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Re: Linux sound (and threads)

Pierre Phaneuf wrote:

> Well, if it works correctly now, it should be fine, but I think that in
> the long run, out of process could be a bad idea, particularly in the
> area of games like Quake2, where gamers complain that a single machine
> gets 34 fps in Windows and only 33.2 in Linux... ;-)

Well, the sound code is such that it can be embedded in-process or
migrated out. Should the need arise I can cut-and-paste the code out of
xhsound and into a module which is called on every frame refresh.

> With only two threads in such a manner, you could only use a mutex for
> an queue with move events coming from the input thread, so that's not
> too bad as far as "complicated" goes. But is the render thread looking
> often at the queue? If so, it has the lock often, and the input thread
> has to wait. Or if the input thread got the lock, the render thread goes
> dead in the mean time... This is taking it a bit simply though. I guess
> you could "try" to get the lock for a few milliseconds, then, seeing
> that you can't have it now, go and render some stuff. But now it is
> getting more complicated...

Well, the render thread simply does, "move, render, sleep for 20ms,
repeat". Win32 has a critical section mechanism that's optimized for two
or more threads in the same process, and faster than mutexes (mutices?)
in this case. The render thread would take the critical section, move
and render the sprites, and then relinquish it when it was done. The
event thread would only try to take the critical section when it wanted
to change some property of a sprite while the render thread was
rendering. (I say "take" and "relinquish" because like mutices,
semaphores, and the famous Perl "patch pumpkin" Win32 critical sections
are objects which are passed around, the possession of which guarantees
you exclusive use of the resources it governs.)

The Win32 function EnterCriticalSection() would attempt to take the
critical section, and busy-wait until it was available. The render
thread got a higher priority than the event thread, so it would hang
onto the critical section a bit more often. When it slept, the event
thread would jump in and do its thing. It was a pretty simple
multithreading example, but a tad on the slow side. Eventually I plan on
migrating Sprite32 back onto the Win32 side of things, making it a bit
more portable so games could be compiled for Linux and Win32 without
code changes. If I had to do it all over again, everything would go back
into that single thread.

*sigh* I miss Win32. IMHO 'Doze 95 and NT are bad implementations of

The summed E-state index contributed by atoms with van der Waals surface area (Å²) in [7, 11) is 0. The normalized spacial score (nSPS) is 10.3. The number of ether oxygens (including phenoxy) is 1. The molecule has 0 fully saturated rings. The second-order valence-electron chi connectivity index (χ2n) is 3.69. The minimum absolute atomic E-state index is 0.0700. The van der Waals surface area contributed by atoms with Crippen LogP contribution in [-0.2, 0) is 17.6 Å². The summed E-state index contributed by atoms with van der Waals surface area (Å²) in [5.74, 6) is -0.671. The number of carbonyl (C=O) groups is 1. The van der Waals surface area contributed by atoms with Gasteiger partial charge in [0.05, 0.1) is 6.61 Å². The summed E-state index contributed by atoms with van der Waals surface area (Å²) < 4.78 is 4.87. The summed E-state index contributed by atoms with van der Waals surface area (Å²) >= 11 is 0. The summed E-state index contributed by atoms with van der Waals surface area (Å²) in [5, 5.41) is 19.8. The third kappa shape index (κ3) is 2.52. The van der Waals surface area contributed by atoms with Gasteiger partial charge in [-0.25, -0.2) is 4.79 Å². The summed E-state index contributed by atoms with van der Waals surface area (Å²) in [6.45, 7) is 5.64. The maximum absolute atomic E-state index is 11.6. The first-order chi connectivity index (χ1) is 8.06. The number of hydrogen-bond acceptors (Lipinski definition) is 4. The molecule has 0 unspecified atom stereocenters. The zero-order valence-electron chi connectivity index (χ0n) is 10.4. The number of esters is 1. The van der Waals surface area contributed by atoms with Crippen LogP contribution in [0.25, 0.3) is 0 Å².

some pretty good ideas. But hey, at least Wine rules :)

> What this means is that you have a scheduler object with a bunch of
> "thread" objects. The thread objects have a virtual method called
> "step", which does a "bit" of work. This is the "small unit of
> execution". The explicit dispatching is that each "thread" decides of
> when to do the context switch themselves, when their step() method
> return. Then, the scheduler object calls the next "thread" object step()
> method, and it goes around that way. The threads have a "die" property
> that they can set before returning from their step() method to tell the
> schedule they are to be removed from the list.
> The trouble with this method is that to get a "multiple thread running
> at once" effect, you have to keep the processing in the step() method at
> a minimum. For a small thing, like a fade thread, this is simple, you
> just rotate the color map then return, but for anything more
> complicated, you have to cut the task in small parts, keep context
> between step() calls and so on. This:

You should have no problems understanding how to program for Sprite32,
then :) All of the Sprite objects are stored in a linked list. The Run()
method of SpriteAppWin then iterates down the list, first calling the
virtual MoveSprite() method of every sprite, and then RenderSprite()
which is virtual but is nine times out of ten the same for each sprite.
It's quite fast, even when you have a lot of things on the screen at
once. MoveSprite can become pretty hairy when there's a lot of state
involved that you wish to keep track of. But you can create lots of cool
effects by coding each sprite's methods as if they were independent
little programs instead of wondering, "Now where am I in the loop and
what do I have to do here". (I know that Gnudius has a lot of cheap,
two-dollar effects such as the stippled fade-in-and-out background
effect, but still...)

> Hmm... QuickThreads, eh? Sure that I'll take a look at this! But I
> wouldn't wager this library being under a looser license than the
> LGPL...

The copyright is actually very loose and is BSDish, like the Wine
license. Guile itself is GPLed; QuickThreads is a separate package
altogether that's just bundled in because it was used to implement
threading in Guile. From the traffic that's going on in the Guile ML,
they really want to rewrite Guile threading to use kernel-level threads,
if available. So get QuickThreads free in specially marked boxes of
Guile, while supplies last. :)

Jeff Read <bitwize@geocities.com>
Unix Code Artist, Anime Fan, Really Cool Guy